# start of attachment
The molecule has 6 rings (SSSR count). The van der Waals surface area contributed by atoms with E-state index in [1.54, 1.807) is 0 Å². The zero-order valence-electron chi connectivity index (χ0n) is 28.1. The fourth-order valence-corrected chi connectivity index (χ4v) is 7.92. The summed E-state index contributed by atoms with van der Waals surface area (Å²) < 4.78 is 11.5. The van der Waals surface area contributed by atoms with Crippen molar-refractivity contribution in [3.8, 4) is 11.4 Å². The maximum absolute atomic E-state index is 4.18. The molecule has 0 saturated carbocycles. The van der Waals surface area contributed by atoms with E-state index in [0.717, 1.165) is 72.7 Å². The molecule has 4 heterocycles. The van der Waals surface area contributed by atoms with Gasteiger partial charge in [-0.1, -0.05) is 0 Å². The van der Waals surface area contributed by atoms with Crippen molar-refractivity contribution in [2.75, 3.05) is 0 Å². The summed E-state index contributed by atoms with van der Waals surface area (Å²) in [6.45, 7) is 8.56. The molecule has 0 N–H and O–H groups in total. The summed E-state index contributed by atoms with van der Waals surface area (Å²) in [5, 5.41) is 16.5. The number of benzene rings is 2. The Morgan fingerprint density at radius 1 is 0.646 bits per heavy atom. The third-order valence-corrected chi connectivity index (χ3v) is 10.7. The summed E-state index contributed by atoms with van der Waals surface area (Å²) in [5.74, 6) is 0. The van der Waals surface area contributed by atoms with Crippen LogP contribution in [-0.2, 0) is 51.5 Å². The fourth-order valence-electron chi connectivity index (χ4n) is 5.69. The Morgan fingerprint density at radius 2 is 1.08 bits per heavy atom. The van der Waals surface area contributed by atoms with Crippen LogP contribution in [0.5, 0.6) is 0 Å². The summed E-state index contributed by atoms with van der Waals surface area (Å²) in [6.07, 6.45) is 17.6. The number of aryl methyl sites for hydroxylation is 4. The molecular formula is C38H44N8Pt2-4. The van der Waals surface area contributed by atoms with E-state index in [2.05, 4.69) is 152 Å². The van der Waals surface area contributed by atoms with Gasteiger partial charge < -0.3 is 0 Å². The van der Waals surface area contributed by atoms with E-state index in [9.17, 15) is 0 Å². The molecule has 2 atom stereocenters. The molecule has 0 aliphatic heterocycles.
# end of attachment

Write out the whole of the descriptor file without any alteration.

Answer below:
The molecule has 6 rings (SSSR count). The van der Waals surface area contributed by atoms with E-state index in [1.54, 1.807) is 0 Å². The zero-order valence-electron chi connectivity index (χ0n) is 28.1. The fourth-order valence-corrected chi connectivity index (χ4v) is 7.92. The summed E-state index contributed by atoms with van der Waals surface area (Å²) < 4.78 is 11.5. The van der Waals surface area contributed by atoms with Crippen molar-refractivity contribution in [3.8, 4) is 11.4 Å². The maximum absolute atomic E-state index is 4.18. The molecule has 0 saturated carbocycles. The van der Waals surface area contributed by atoms with E-state index in [0.717, 1.165) is 72.7 Å². The molecule has 4 heterocycles. The van der Waals surface area contributed by atoms with Gasteiger partial charge in [-0.1, -0.05) is 0 Å². The van der Waals surface area contributed by atoms with Crippen molar-refractivity contribution in [2.75, 3.05) is 0 Å². The summed E-state index contributed by atoms with van der Waals surface area (Å²) in [6.45, 7) is 8.56. The molecule has 0 N–H and O–H groups in total. The summed E-state index contributed by atoms with van der Waals surface area (Å²) in [5, 5.41) is 16.5. The number of benzene rings is 2. The Morgan fingerprint density at radius 1 is 0.646 bits per heavy atom. The third-order valence-corrected chi connectivity index (χ3v) is 10.7. The summed E-state index contributed by atoms with van der Waals surface area (Å²) in [5.74, 6) is 0. The van der Waals surface area contributed by atoms with Crippen LogP contribution in [-0.2, 0) is 51.5 Å². The fourth-order valence-electron chi connectivity index (χ4n) is 5.69. The Morgan fingerprint density at radius 2 is 1.08 bits per heavy atom. The van der Waals surface area contributed by atoms with Crippen LogP contribution in [0.5, 0.6) is 0 Å². The summed E-state index contributed by atoms with van der Waals surface area (Å²) in [6.07, 6.45) is 17.6. The number of aryl methyl sites for hydroxylation is 4. The molecular formula is C38H44N8Pt2-4. The van der Waals surface area contributed by atoms with E-state index in [2.05, 4.69) is 152 Å². The van der Waals surface area contributed by atoms with Gasteiger partial charge < -0.3 is 0 Å². The van der Waals surface area contributed by atoms with E-state index in [9.17, 15) is 0 Å². The molecule has 2 atom stereocenters. The molecule has 0 aliphatic heterocycles.